ite Falls Tribune.
Right, as Usual, Colonel.
One can always tell the character
of a person by the company he
keeps. When newspapers and poli
ticians side in with the Big Inter
ests it is evident they are rceeiving
pay for their work from that source.
Lake Crystal Union.
They Have.
Now if Jack Jackson, negro pug,
had married Lucille Cameron in Mis
sissippiwell, there would be one
less black pugilist in the world. We
can't help thinking that those south
erners have some fairly good ideas
after^ajL^-Daily Virginian.
A Useless Adjunct.
We hope that" the forthcoming
session of the legislature will abolish
grand juries. The body is a useless
adjunct to official life, and should be
called together only when the judges
decide that some investigation is
necessary.Biwabik Times.
$- "5
Woman's Resourcefulness.
A woman can take a box of corn
starch and make a dessert that will
put the whole family in a good
humor. Then she can take what is
left in the box and go into the bath
room and make herself look ten
years younger.Carlton Yidette.
More Office-Seekers Than Voters.
The returns show that less than
seven million people voted for Wil
son, yet considerably more than that
number are now seeking federal jobs.
There is nothing on earth so attrac
tive as an official title and a govern
ment salary.Belle Plaine Herald.
He's a Vacillating Mugwump.
Senator Moses E. Clapp stated in
a recent speech that he is neither a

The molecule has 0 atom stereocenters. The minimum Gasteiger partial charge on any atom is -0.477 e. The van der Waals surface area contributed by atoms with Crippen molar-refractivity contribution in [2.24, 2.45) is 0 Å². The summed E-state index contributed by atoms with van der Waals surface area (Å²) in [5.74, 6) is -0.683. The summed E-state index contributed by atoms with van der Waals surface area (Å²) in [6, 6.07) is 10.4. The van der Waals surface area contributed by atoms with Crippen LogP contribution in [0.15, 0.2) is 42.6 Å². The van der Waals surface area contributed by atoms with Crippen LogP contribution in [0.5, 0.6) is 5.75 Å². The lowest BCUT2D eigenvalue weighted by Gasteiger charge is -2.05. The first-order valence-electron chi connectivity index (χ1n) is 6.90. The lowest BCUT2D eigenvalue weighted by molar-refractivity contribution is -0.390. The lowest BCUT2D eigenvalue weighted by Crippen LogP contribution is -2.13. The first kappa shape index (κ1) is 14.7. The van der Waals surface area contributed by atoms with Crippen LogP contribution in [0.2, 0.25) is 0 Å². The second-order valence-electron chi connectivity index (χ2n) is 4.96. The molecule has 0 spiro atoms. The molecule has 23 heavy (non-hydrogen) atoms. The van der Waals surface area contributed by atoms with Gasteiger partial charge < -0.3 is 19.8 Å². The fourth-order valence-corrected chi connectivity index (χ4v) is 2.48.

republican nor a progressive and
that the people should be able to
tell from his previous speeches where
he stands. His, refusal to state his
position clearly and unmistakably,
and his declaration that he is
neither a republican nor a progress
ive, leaves the way open to the be
lief that he is a democrat. Can this
be true?Little Falls Transcript.
The Old Duffer Was Inside.
A story which Dr. Boyd Carpenter
has been heard to recount concerns
an occasion when he was to perform
the ceremony at a very smart wed
ding in a London church. A usual,
a great crowd of people stood about
the doors and lined up on either
side of the strip of red carpet. Mag
nificent carriages and motor cars
rolled up and disgorged the splendidly
dressed guests, but at the end of a
long string of equipages came a de
plorable ramshackle old four-wheeler.
I drew up gloomily opposite the
strip of red carpet.
A couple of policemen dashed at
the cabby.
"Here, bi!" they shouted. "You
can't stop here!" The bishop's just
The old cabman regarded them
with a scornful eye.
"Keep yer 'airon! I'v got the
hold duffer inside!"
And Dr. Carpenter opened the door
and stepped out.The Straud,
NO. 51